CREBO-REDIKER: So we’re going to move next to Lyric Hale. If you can unmute yourself and state your affiliation, please.
Q: Yes. Hi, Heidi. It’s Lyric Hughes Hale with EconVue in Chicago.
Two items on the agenda that I feel have to be there that I don’t think you’ve discussed yet. One, since, in the last thirty days, Russia’s current account surplus has soared and that is because oil is still flowing to Europe and payments are still coming back from Europe to Russia for that oil. Secondly, both Biden and Putin have just openly discussed the nuclear option. Is that something that’s going to be discussed, and how could that be—what do you imagine will be discussed with that in terms of our allies during this trip? Thank you.
CREBO-REDIKER: Thank you for great questions. We haven’t touched a lot on energy security, but that will certainly be—that will be a big topic for discussion, given the overdependence of, you know, specifically, you know, very large European states, namely Germany, on Russia for its oil and gas supplies. So what do you expect to see? Are there any good—are there any good potential solutions, near-term, medium-term, long-term? And then to the nuclear question.
SESTANOVICH: Let me say a word about the nuclear question. This will definitely be on the agenda, because European allies are going to be saying to the Biden administration, we want to know how you’re handling this, and is existing policy in which you threaten to use nuclear weapons against attacks on NATO members adequate? And the administration is going to be saying: We remain committed to a robust defense; everything is on the table. But one of the ways in which we want to avoid having any awkward questions about the nuclear threshold arise is by not doing anything like no-fly zones or transferring fighter jets to the Ukrainians. So there’s a kind of potential there for both sides to breathe a sigh of relief that they’re on the same page in trying to limit nuclear risk.
What is less reassuring is the way the Russians talk about this. That is, the more sort of bloodthirsty invocation of the nuclear option, you know, at every turn. There is—this predates the Ukraine war by a lot. Putin is the international leader who has taken most pleasure in brandishing nuclear weapons. And his emphasis on the advances in Russian military technology that make it possible to, you know, assure victory in the event of a nuclear war—it’s kind of bizarre. And so whatever success the Biden administration and European allies have in reassuring themselves that they’ve got this one, Putin will continue to unsettle people.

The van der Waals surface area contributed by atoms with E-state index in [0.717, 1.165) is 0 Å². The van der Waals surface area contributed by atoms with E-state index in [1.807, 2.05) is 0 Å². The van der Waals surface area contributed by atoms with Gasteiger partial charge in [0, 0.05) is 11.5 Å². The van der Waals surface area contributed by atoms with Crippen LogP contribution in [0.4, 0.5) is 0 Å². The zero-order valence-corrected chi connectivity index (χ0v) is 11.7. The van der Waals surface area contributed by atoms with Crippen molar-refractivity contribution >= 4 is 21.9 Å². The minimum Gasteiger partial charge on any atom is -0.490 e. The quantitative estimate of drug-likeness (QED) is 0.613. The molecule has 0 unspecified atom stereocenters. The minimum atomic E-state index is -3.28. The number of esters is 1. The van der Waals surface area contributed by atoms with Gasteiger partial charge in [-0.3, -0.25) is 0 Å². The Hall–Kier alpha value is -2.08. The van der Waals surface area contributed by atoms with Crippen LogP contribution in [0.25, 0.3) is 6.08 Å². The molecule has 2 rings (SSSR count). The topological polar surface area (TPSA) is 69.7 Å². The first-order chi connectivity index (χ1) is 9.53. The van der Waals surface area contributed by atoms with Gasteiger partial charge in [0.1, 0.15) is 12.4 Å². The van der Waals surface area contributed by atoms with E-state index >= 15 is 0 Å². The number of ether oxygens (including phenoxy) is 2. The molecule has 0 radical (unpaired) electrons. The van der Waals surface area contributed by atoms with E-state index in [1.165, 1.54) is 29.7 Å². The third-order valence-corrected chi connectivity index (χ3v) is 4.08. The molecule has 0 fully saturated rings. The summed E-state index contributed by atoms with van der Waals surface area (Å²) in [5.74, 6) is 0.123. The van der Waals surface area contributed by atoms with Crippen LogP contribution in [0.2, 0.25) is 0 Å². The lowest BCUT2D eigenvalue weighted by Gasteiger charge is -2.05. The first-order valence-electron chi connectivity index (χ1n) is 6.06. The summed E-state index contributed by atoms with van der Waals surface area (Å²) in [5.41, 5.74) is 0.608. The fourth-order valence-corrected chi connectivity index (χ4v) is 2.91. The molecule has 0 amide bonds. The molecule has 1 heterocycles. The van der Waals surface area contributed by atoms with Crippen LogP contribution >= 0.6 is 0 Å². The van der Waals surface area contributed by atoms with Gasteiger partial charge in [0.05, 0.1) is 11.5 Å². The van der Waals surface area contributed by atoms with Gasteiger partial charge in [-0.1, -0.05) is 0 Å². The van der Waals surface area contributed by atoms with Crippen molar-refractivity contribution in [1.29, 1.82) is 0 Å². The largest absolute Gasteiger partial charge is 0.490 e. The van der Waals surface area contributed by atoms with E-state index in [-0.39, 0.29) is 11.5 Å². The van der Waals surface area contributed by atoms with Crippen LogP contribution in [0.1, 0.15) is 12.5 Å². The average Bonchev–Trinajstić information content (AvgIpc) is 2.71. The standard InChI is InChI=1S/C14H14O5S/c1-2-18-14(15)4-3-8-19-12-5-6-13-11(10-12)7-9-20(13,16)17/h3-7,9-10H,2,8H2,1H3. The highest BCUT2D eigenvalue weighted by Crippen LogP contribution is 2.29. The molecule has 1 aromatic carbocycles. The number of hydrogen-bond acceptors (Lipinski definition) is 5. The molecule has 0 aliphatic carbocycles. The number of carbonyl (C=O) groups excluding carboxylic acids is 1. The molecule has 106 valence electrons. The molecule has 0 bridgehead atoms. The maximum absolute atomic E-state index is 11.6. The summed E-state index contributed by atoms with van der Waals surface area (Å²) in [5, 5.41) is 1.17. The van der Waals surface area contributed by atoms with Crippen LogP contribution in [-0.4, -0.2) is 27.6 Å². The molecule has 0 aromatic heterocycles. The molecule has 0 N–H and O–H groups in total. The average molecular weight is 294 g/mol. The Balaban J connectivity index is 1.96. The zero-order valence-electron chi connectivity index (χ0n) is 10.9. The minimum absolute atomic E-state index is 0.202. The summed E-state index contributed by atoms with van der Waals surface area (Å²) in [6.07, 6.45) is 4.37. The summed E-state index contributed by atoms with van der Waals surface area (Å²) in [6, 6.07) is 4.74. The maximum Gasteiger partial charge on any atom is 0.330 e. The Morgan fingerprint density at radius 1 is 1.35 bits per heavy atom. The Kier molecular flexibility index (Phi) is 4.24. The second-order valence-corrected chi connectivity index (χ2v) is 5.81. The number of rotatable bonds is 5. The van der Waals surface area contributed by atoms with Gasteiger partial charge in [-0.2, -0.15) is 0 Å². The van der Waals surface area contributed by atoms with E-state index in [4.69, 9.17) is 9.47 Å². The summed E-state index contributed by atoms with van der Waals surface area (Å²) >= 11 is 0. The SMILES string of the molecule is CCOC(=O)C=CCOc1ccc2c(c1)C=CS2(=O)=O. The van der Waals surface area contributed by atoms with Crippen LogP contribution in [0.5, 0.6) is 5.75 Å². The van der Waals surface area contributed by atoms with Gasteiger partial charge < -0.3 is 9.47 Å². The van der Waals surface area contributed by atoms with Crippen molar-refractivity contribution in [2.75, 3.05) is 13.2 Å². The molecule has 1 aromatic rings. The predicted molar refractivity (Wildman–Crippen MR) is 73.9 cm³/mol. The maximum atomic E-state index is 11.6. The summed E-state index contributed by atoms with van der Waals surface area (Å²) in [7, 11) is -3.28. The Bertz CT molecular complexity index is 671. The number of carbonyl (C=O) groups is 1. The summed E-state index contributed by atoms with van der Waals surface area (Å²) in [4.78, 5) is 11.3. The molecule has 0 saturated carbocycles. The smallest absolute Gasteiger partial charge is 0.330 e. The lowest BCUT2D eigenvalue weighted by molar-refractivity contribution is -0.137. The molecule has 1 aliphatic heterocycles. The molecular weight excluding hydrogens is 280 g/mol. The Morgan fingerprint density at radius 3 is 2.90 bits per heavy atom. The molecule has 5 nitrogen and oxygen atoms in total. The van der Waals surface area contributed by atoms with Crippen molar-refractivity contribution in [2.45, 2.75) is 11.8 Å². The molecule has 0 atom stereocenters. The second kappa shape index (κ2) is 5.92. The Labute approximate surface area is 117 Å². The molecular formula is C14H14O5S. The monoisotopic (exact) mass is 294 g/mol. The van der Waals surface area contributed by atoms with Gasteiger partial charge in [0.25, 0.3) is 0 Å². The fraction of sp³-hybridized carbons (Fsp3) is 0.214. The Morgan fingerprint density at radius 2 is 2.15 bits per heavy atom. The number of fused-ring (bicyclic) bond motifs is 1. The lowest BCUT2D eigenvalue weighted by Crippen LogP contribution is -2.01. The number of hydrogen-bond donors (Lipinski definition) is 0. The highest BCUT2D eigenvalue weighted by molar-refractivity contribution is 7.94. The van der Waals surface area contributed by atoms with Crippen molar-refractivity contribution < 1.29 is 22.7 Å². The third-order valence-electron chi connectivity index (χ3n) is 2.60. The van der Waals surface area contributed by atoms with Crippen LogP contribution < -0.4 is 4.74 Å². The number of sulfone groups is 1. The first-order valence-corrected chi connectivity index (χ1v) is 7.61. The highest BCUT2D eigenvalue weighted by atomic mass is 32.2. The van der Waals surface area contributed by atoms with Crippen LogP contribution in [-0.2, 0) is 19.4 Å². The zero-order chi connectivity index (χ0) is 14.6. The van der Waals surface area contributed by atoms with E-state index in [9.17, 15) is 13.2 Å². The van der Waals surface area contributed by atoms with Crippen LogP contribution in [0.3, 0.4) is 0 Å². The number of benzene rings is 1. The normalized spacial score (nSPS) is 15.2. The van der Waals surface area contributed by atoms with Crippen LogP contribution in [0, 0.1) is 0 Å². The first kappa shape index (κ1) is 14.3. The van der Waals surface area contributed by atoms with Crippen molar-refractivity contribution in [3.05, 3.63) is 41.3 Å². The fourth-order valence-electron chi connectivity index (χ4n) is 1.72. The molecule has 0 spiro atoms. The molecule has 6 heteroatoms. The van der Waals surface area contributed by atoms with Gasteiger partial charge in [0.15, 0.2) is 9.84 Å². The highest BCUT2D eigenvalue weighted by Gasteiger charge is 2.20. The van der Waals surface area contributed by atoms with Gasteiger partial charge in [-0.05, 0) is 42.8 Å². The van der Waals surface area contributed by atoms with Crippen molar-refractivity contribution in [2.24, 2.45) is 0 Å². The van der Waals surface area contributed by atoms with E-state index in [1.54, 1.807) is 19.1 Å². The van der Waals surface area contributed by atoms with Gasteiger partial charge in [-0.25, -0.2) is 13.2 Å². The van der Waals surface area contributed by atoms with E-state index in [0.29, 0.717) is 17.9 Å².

KUPCHAN: On the energy issue, you know, this is just an inescapable dilemma, in the sense that Europe still is heavily dependent on imports of Russian fossil fuel to keep its industries going, to turn on the lights, to heat buildings. And it’s going to take time to alter that. The EU has put out a rather ambitious plan to decrease in a substantial way its dependence on Russian gas. We’ll see whether that comes together. But I’m guessing that, especially in the U.S.-EU piece of the meeting on Thursday, there will be a discussion about getting more LNG to Europe, about getting other forms of assistance to build up Europe’s reserves. But for now, this is just—you know, this comes back to Farah Stockman’s question about interdependence and globalization. The Europeans need that energy. And as a consequence, they will be using it. That will provide revenue to Russia. Russia will use that revenue for ill-begotten gains in Ukraine.
GRAHAM: And if I could make one add-on to what Charlie has just said. You know, clearly there is a difference between oil and gas. Europe is dependent on Russian oil, but oil largely is fungible. So there are ways in which the United States, other countries could bring more oil onto the global market that would enable the Europeans to wean themselves in fairly short order of the need for Russian oil. And that’s something that some of the Europeans are pushing for at this point. And that would cut off a substantial flow of revenue to the Russian state.
Gas obviously is a different matter. This is a long-term problem. There’s very little that can be done in the short-term. That would—that would lessen, to a significant degree, the dependence that Germany, for example, other countries in Eastern Europe have on Russian gas. That’s more sort of medium to long term, we need to be thinking about that now. But there’s almost nothing that we can do in the short term that would radically change the equation.